A Metaphor for COVID Hell
So far, other than maybe Host, few genre films have better captured the emotional hell of COVID, including the lockdowns and uncertainty, better than Night’s End. As much as the film is about a ghost and demon, it’s more so about Ken’s fractured mental state. Before the divorce, he had problems, namely with drinking. How many relationships suffered during COVID, and how many people turned to the bottle? Further, initially defeated, Ken won’t even look for a job. What’s the point? It’s easier for him to stream all day and night. He excludes the type of malaise and mental health struggles that so many faced when forced to hunker down indefinitely.
There are some real scares here, executed perfectly at times under such tight restrictions and a low budget. But Night’s End succeeds because it has a protagonist most of us can relate to. Ken is an everyman, just trying to survive the day, one step at a time. He can’t sleep. He can’t find a job, but he keeps waking up and surviving. That alone is a triumph, never mind once he’s pitted against supernatural elements.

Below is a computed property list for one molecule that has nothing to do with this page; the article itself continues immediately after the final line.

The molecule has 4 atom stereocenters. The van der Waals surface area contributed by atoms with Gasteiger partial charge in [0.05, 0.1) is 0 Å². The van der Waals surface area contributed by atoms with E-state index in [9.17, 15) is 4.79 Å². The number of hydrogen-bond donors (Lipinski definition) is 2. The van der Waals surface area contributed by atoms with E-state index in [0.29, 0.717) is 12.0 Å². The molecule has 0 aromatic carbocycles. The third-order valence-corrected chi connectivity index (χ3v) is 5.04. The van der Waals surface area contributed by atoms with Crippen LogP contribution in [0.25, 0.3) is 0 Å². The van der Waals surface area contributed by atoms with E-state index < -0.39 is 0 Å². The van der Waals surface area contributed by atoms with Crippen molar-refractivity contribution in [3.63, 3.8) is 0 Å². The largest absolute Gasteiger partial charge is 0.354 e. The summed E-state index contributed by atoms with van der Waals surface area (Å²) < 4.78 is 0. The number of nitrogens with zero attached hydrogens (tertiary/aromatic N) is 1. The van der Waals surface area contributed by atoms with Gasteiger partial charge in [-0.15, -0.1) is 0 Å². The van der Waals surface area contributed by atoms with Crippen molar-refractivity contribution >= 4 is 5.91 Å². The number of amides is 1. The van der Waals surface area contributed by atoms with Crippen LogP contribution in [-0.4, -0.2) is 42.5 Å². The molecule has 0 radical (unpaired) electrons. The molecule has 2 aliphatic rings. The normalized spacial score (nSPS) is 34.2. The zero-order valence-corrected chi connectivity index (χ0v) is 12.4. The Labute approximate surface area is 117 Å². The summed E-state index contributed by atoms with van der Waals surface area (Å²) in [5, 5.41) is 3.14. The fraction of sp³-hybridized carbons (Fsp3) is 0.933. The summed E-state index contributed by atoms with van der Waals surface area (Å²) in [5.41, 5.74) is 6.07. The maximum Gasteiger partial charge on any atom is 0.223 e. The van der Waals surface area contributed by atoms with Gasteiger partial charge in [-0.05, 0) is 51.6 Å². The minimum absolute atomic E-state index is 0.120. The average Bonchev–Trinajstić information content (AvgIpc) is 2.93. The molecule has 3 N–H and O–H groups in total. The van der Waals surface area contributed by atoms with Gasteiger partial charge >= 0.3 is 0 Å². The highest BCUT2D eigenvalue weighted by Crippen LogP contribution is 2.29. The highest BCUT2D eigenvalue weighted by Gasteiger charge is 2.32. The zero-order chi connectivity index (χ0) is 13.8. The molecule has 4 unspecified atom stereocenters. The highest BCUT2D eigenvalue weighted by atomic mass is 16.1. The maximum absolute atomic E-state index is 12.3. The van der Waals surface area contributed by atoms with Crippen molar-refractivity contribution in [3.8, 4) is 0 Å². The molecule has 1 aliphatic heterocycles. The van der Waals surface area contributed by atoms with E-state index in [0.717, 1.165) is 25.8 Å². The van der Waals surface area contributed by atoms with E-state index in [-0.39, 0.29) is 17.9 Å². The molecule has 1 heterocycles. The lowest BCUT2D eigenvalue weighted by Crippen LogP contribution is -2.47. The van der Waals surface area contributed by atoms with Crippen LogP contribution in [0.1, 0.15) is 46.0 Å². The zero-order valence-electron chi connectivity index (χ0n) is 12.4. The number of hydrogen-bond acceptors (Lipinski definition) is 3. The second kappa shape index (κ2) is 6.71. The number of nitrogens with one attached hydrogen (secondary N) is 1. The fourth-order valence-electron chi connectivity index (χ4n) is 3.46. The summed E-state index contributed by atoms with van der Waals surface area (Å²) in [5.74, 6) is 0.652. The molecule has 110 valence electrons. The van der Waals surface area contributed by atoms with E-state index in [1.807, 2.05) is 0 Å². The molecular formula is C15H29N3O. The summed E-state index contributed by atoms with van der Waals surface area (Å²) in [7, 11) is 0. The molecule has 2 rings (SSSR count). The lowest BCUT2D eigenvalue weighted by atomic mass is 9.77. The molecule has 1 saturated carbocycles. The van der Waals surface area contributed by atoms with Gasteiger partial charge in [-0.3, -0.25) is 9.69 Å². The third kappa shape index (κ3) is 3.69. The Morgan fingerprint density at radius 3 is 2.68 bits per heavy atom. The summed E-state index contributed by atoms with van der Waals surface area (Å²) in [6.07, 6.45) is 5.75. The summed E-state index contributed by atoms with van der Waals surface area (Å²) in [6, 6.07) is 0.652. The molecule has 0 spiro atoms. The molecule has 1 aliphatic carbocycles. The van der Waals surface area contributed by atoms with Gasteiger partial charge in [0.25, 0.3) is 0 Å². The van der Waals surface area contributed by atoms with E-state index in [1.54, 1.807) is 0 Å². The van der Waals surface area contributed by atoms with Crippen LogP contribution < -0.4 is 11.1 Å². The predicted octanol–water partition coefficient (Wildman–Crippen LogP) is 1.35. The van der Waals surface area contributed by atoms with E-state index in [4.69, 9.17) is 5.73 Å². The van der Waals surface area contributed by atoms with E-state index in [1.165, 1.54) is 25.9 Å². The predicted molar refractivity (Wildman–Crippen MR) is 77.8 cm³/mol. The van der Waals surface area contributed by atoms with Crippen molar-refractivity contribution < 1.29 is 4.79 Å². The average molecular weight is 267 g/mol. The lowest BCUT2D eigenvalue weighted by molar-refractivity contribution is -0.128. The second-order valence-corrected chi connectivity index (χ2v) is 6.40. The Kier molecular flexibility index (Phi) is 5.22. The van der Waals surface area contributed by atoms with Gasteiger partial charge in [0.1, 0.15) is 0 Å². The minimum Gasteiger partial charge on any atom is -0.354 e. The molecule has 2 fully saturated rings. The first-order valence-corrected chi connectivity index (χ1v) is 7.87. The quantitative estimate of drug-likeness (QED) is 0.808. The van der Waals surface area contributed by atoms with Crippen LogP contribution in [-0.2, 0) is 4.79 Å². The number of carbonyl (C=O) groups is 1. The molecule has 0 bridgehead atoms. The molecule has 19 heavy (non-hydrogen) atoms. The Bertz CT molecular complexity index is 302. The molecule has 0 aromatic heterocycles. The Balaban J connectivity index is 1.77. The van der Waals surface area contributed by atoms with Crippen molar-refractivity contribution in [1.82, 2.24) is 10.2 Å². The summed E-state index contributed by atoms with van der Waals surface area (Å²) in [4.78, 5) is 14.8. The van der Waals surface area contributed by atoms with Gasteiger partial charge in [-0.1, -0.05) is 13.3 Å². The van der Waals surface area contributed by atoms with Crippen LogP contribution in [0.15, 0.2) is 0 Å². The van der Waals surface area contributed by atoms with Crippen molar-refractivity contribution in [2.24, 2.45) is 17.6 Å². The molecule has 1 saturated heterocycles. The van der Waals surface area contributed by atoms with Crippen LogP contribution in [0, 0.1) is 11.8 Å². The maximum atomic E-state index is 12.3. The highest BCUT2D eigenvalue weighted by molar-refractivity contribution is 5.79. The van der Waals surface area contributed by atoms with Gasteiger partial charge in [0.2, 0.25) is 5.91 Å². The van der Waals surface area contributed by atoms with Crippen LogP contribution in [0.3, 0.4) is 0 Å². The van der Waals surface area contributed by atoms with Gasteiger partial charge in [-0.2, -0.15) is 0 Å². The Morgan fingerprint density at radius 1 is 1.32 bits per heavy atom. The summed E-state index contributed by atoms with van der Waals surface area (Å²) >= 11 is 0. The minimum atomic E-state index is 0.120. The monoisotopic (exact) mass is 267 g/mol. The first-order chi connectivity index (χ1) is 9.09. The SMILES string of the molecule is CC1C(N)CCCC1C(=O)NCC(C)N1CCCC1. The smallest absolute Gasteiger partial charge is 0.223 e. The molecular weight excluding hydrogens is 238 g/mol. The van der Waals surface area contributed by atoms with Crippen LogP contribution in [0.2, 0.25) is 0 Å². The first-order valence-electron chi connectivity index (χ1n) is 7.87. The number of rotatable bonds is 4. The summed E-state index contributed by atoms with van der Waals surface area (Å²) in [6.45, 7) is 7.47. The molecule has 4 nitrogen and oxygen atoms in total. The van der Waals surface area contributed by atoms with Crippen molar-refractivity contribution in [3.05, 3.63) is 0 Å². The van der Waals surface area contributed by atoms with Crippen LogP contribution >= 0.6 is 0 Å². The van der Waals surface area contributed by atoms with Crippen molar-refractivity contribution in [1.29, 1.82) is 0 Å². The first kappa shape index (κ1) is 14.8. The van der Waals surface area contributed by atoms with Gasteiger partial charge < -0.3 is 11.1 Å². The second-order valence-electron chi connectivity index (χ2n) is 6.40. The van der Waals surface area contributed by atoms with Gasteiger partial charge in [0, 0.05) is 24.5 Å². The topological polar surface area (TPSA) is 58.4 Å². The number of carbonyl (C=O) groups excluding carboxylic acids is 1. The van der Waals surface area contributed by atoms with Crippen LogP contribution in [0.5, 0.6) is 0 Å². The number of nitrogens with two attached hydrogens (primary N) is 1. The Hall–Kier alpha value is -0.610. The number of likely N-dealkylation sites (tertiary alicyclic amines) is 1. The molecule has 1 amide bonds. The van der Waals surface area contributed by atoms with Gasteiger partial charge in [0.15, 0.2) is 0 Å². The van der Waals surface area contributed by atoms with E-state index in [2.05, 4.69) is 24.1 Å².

So far, Night’s End is one of Shudder’s best exclusive releases of 2022. It’s chilling, hair-raising, and also very human. It avoids the usual cliché exorcism arc in favor of a nuanced story that really explores mental health struggles. It’s likely more and more genre movies will come out that reflect the collective fears of the COVID pandemic. So far, Night’s End is one of the strongest. The heavy screen time and Ken’s genuine struggles will feel all too familiar. Parasite director Bong Jon-ho recently named Reeder as one of 20 filmmakers shaping cinema. Night’s End is a feature that will continue to elevate her status.
Brian Fanelli is a poet and educator who also enjoys writing about the horror genre. His work has been published in The LA Times, World Literature Today, Schuylkill Valley Journal, Horror Homeroom, and elsewhere. On weekends, he enjoys going to the local drive-in theater with his wife or curling up on the couch, and binge-watching movies with their cat, Giselle.